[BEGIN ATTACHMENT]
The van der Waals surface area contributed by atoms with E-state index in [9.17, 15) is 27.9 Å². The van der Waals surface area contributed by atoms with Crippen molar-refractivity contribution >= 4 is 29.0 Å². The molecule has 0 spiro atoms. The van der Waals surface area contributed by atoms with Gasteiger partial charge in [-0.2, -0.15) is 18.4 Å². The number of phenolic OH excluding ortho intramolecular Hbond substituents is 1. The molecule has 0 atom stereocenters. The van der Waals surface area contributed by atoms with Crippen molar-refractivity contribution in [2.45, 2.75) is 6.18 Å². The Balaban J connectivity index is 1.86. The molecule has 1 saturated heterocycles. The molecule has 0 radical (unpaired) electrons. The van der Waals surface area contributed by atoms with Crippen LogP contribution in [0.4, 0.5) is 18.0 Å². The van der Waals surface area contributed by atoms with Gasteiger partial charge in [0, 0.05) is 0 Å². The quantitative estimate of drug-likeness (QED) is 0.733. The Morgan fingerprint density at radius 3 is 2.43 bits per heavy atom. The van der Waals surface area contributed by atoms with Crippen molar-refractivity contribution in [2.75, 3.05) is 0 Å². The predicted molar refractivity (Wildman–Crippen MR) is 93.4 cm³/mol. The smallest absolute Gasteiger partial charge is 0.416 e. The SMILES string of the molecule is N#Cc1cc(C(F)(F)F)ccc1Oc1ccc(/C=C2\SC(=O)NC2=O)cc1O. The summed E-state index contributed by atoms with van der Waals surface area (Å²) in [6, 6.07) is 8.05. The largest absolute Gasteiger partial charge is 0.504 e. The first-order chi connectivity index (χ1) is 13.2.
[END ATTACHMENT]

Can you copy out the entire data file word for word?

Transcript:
The van der Waals surface area contributed by atoms with E-state index in [9.17, 15) is 27.9 Å². The van der Waals surface area contributed by atoms with Crippen molar-refractivity contribution >= 4 is 29.0 Å². The molecule has 0 spiro atoms. The van der Waals surface area contributed by atoms with Gasteiger partial charge in [-0.2, -0.15) is 18.4 Å². The number of phenolic OH excluding ortho intramolecular Hbond substituents is 1. The molecule has 0 atom stereocenters. The van der Waals surface area contributed by atoms with Crippen molar-refractivity contribution in [2.45, 2.75) is 6.18 Å². The Balaban J connectivity index is 1.86. The molecule has 1 saturated heterocycles. The molecule has 0 radical (unpaired) electrons. The van der Waals surface area contributed by atoms with Crippen LogP contribution in [0.4, 0.5) is 18.0 Å². The van der Waals surface area contributed by atoms with Gasteiger partial charge in [0, 0.05) is 0 Å². The quantitative estimate of drug-likeness (QED) is 0.733. The Morgan fingerprint density at radius 3 is 2.43 bits per heavy atom. The van der Waals surface area contributed by atoms with Crippen molar-refractivity contribution in [2.75, 3.05) is 0 Å². The predicted molar refractivity (Wildman–Crippen MR) is 93.4 cm³/mol. The smallest absolute Gasteiger partial charge is 0.416 e. The SMILES string of the molecule is N#Cc1cc(C(F)(F)F)ccc1Oc1ccc(/C=C2\SC(=O)NC2=O)cc1O. The summed E-state index contributed by atoms with van der Waals surface area (Å²) in [6, 6.07) is 8.05. The largest absolute Gasteiger partial charge is 0.504 e. The first-order chi connectivity index (χ1) is 13.2.